'QAF' Creator Davies Back with New Gay TV Dramas

Bay Area Reporter

Monday April 13, 2015

Russell T. Davies made a name for himself when he produced the original British version of "Queer as Folk." Following on the heels of Ellen DeGeneres' historic coming out, "QAF" kicked the closet door open as never before. The series' somewhat soap-operaish storylines were punctuated with graphic gay-sex scenes unlike anything ever before seen on the tube.

Davies, who also worked for many years on the sci-fi series "Doctor Who," now returns to queer TV with a pair of interconnected gay dramas. "Cucumber" and "Banana," both of which are co-productions of Logo and Britain's Channel 4, will begin airing on Logo on April 13. A third series, "Tofu," is being produced for the Web, but will not be seen in the USA, at least not yet.

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"Cucumber" appears to be the flagship show. As the story begins, 46-year-old Henry (Vincent Franklin), an insurance executive in Manchester, is lusting after men less than half his age - none of whom are interested in him. Every time he salivates over a hot young body, he imagines a giant, hard cucumber being slapped into his hand.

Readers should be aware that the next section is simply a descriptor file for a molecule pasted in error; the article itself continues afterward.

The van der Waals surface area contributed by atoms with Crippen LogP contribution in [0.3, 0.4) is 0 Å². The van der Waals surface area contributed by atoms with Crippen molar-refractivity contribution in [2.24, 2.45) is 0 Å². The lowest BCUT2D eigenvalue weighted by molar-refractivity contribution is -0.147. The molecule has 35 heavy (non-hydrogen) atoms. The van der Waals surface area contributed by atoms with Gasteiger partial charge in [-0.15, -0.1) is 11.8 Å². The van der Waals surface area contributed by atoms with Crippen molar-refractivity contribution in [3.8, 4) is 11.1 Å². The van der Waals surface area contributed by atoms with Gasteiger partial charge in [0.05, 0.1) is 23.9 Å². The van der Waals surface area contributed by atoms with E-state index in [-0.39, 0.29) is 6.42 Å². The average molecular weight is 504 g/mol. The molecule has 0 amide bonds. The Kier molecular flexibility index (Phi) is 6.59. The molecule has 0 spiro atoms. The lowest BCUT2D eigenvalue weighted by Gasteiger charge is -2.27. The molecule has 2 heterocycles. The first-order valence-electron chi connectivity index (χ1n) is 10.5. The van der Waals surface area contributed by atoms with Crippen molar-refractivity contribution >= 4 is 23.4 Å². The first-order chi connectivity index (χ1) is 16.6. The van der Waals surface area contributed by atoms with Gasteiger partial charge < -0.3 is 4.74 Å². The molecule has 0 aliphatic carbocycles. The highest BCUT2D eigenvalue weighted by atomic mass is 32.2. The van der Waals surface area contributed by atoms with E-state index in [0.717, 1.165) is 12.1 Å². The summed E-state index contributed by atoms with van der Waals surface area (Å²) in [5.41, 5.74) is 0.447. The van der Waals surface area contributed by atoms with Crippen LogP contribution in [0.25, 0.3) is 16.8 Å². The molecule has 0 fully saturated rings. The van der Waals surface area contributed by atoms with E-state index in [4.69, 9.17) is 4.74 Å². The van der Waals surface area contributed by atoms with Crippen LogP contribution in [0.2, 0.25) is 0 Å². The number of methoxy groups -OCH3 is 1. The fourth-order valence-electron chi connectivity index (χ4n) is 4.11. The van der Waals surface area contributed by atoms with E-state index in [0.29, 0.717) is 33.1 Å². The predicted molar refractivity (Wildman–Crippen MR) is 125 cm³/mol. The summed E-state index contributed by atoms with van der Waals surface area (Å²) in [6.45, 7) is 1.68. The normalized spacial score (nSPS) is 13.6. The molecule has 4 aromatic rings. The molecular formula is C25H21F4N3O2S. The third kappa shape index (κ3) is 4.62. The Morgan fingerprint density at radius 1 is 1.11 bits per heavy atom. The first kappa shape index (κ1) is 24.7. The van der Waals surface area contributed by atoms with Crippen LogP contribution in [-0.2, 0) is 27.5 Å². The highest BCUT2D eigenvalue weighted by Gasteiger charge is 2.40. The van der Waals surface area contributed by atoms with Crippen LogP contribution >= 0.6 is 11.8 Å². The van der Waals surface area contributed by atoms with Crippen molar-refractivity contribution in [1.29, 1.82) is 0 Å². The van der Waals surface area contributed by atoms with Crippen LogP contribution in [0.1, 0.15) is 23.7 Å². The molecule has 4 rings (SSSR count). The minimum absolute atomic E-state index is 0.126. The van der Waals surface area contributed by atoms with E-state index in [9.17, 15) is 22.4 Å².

Henry has lived with Lance (Cyril Nri) for nine years. Their sex life sucks. After Lance brings a hot young guy home, all hell breaks loose. Henry is left to start his life anew as he moves into a loft with two 20-year-old slackers. "Cucumber" will focus on Henry's new life in a serialized format.

Companion series "Banana" examines the lives of the young kids that Henry is so enamored with. Characters from both shows filter in and out of each series, which might confuse viewers. All of the characters are interacting with each other within the same fictional universe. Expecting viewers to keep tabs on two different shows in order to follow the same group of characters might be asking more of the audience than they have to give. One series should be enough in order to tell these stories.

That one issue aside, "Cucumber" and "Banana" are well worth a look. Alternately funny, serious and insightful, they offer a no-holds-barred look at 21st-century gay life. The language is graphic. In the first episode of "Cucumber," Henry delivers a hilariously raunchy monologue about actor Ryan Reynolds' cock.

Things take a very serious and dramatic turn in the second episode, when Henry deliberately sabotages his one chance to repair his broken relationship with Lance. He'd rather chase after a 20-year-old blond boy. It's both heartbreaking and humorous to see how often we can be our own worst enemy.

"Cucumber" and "Banana" begin airing on Logo on April 13

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